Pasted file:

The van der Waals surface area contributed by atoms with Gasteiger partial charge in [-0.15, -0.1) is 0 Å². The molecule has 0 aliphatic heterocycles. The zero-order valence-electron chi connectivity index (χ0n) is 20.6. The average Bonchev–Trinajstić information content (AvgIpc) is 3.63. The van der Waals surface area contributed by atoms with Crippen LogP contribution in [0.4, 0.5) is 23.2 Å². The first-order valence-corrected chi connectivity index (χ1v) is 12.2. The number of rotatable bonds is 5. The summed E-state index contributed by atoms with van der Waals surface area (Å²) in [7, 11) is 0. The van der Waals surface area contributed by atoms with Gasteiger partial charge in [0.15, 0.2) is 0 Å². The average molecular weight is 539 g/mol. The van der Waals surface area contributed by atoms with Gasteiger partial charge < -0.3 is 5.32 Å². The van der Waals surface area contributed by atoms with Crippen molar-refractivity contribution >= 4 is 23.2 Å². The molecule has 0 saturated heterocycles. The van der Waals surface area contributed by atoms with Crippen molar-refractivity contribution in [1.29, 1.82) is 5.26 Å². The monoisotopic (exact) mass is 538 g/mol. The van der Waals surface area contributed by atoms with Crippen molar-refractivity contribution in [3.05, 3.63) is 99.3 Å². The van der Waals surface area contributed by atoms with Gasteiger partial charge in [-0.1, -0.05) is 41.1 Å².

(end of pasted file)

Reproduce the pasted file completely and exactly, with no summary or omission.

The van der Waals surface area contributed by atoms with Gasteiger partial charge in [-0.15, -0.1) is 0 Å². The molecule has 0 aliphatic heterocycles. The zero-order valence-electron chi connectivity index (χ0n) is 20.6. The average Bonchev–Trinajstić information content (AvgIpc) is 3.63. The van der Waals surface area contributed by atoms with Crippen LogP contribution in [0.4, 0.5) is 23.2 Å². The first-order valence-corrected chi connectivity index (χ1v) is 12.2. The number of rotatable bonds is 5. The summed E-state index contributed by atoms with van der Waals surface area (Å²) in [7, 11) is 0. The van der Waals surface area contributed by atoms with Gasteiger partial charge in [0.15, 0.2) is 0 Å². The average molecular weight is 539 g/mol. The van der Waals surface area contributed by atoms with Gasteiger partial charge < -0.3 is 5.32 Å². The van der Waals surface area contributed by atoms with Crippen molar-refractivity contribution >= 4 is 23.2 Å². The molecule has 0 saturated heterocycles. The van der Waals surface area contributed by atoms with Crippen molar-refractivity contribution in [1.29, 1.82) is 5.26 Å². The monoisotopic (exact) mass is 538 g/mol. The van der Waals surface area contributed by atoms with Crippen molar-refractivity contribution in [3.05, 3.63) is 99.3 Å². The van der Waals surface area contributed by atoms with Gasteiger partial charge in [-0.1, -0.05) is 41.1 Å².